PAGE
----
A blood test can help determine the life expectancy of a person.
A team of American researchers from the Intermountain Medical Center Heart Institute in Utah and Women's Hospital in Boston found that a complete blood count (CBC) risk score accurately detected people who were at a higher risk of developing heart problems in the future and thus calculate their life expectancy.
The CBC tests have long been used in labs, but this is the first time that it has been found to be an effective method to figure out the remaining years in a person's life.
"Physicians can now provide better care using the CBC risk score as a standard method to assess whether patients may have future health problems that lead to death," lead researcher Dr Benjamin Horne, director of cardiovascular and genetic epidemiology at the Intermountain Medical Center Heart Institute, said in a news release. "Among apparently healthy individuals, this risk score can help physicians identify which patients have higher risk, as well as who they should focus further time and effort. The score also gives physicians excellent confidence in identifying low-risk individuals who don't need as much attention or costly testing."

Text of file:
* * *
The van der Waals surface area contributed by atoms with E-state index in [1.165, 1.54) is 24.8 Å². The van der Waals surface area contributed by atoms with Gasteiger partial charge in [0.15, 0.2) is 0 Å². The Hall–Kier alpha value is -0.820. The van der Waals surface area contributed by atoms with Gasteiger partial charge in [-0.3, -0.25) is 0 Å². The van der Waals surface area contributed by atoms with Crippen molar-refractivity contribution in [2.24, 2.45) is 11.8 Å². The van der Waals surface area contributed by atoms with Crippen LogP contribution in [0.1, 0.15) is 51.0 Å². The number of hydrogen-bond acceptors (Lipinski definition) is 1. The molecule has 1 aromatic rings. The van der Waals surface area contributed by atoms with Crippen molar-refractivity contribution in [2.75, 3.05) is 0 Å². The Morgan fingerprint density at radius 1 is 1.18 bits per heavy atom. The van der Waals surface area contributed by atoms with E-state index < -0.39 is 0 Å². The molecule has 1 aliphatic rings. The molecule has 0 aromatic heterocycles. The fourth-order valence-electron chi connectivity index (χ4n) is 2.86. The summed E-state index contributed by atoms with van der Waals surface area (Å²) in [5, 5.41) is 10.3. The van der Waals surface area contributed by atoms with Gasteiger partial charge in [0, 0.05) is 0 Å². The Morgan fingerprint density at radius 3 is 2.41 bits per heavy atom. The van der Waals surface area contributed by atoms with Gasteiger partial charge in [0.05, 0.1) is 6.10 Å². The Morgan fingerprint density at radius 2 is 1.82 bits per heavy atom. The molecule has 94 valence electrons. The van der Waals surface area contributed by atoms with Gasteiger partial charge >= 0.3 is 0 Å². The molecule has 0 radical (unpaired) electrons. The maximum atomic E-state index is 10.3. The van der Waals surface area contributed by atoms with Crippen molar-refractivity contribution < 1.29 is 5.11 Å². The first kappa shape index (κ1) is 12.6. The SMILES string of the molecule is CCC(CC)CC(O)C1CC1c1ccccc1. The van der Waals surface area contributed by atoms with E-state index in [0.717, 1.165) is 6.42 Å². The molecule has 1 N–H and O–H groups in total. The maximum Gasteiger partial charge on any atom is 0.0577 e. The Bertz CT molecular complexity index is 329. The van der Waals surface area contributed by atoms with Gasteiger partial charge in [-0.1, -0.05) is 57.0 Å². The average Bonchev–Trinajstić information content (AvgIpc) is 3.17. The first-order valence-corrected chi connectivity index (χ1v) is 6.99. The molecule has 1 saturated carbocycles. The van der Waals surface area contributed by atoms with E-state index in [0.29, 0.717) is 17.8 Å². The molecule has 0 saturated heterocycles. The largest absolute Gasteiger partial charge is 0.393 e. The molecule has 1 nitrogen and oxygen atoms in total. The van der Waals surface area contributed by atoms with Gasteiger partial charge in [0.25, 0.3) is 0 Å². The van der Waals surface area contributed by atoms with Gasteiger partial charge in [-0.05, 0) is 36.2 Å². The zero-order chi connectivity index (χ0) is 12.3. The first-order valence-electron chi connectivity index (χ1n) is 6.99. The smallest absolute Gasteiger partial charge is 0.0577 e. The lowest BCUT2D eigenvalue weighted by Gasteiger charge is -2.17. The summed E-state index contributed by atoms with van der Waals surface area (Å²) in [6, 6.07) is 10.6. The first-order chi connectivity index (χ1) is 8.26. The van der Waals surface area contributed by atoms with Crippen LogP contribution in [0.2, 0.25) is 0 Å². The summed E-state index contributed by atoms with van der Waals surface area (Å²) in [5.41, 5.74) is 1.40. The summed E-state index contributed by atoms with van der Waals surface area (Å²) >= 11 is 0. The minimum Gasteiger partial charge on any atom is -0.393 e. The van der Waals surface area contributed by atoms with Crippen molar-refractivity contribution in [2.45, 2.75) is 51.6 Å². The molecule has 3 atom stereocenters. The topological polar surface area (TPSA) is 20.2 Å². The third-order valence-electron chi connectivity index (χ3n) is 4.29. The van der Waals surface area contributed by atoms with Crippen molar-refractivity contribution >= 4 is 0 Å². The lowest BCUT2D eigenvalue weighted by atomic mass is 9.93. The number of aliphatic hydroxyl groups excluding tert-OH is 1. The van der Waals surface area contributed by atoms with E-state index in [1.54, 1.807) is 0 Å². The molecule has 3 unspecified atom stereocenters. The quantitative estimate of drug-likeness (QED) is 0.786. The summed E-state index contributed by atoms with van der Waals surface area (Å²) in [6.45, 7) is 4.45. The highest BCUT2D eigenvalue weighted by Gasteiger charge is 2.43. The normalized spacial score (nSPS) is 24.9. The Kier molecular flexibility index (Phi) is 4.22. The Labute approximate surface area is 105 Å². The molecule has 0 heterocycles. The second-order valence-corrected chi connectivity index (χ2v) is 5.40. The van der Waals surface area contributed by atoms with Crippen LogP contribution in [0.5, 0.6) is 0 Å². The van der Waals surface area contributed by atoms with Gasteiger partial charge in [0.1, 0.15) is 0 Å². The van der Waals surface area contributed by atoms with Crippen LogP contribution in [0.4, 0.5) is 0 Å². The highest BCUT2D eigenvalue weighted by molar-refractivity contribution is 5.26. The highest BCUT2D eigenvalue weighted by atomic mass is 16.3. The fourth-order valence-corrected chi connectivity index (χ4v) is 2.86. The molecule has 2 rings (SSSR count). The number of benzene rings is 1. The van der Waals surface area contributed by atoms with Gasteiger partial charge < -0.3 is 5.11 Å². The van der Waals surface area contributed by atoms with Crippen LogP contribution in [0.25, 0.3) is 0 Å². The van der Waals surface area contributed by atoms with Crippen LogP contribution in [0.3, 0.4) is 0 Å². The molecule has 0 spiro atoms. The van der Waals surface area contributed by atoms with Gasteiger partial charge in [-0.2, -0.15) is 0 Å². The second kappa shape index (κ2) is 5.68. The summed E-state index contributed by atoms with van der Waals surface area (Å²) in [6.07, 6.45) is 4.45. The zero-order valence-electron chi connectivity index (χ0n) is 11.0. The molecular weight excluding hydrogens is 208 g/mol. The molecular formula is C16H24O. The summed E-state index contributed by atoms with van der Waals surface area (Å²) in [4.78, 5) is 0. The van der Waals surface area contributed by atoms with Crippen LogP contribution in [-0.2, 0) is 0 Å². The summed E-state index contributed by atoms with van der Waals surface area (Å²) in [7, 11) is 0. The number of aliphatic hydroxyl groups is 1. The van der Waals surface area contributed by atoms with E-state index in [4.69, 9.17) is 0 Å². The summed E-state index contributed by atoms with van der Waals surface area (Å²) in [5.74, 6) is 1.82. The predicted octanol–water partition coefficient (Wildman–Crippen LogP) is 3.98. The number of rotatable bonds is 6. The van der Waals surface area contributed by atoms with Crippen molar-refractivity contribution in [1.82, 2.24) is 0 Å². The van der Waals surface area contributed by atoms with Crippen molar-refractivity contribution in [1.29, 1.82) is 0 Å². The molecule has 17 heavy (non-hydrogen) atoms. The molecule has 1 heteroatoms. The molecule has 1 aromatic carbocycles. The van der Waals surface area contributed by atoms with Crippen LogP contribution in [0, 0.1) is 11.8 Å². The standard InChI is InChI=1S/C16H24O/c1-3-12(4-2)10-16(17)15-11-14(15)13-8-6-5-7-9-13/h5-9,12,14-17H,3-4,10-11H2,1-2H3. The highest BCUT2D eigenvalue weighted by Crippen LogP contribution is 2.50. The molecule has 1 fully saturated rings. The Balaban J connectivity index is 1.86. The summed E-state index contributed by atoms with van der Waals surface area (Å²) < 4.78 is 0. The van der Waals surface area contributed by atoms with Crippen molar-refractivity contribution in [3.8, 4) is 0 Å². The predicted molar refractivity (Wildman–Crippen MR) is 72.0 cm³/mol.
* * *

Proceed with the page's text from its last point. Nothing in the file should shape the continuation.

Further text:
Researchers followed nearly 17,000 people from 26 countries, for the JUPITER study which was conducted to analyse the effect of a drug used to manage cholesterol called Rosuvastatin.
At the end of the five-year follow-up, researchers found that the blood test was successful in predicting death. People who scored low in the CBC test were found less likely to die, compared to those who received middle or high scores.
"We now have a standardized way of assessing the risk of mortality for all individuals, not just ones with a history of heart diseases," Dr Horne said adding that the test is inexpensive. "One of the beauties of this score is it uses clinically familiar, standardized medical information already in electronic format. The financial cost is also almost zero because most patients already receive the CBC test. The clinical cost is also low, because of electronic medical records."
The findings have been presented at the 2013 American Heart Association Scientific Sessions which was held in Dallas.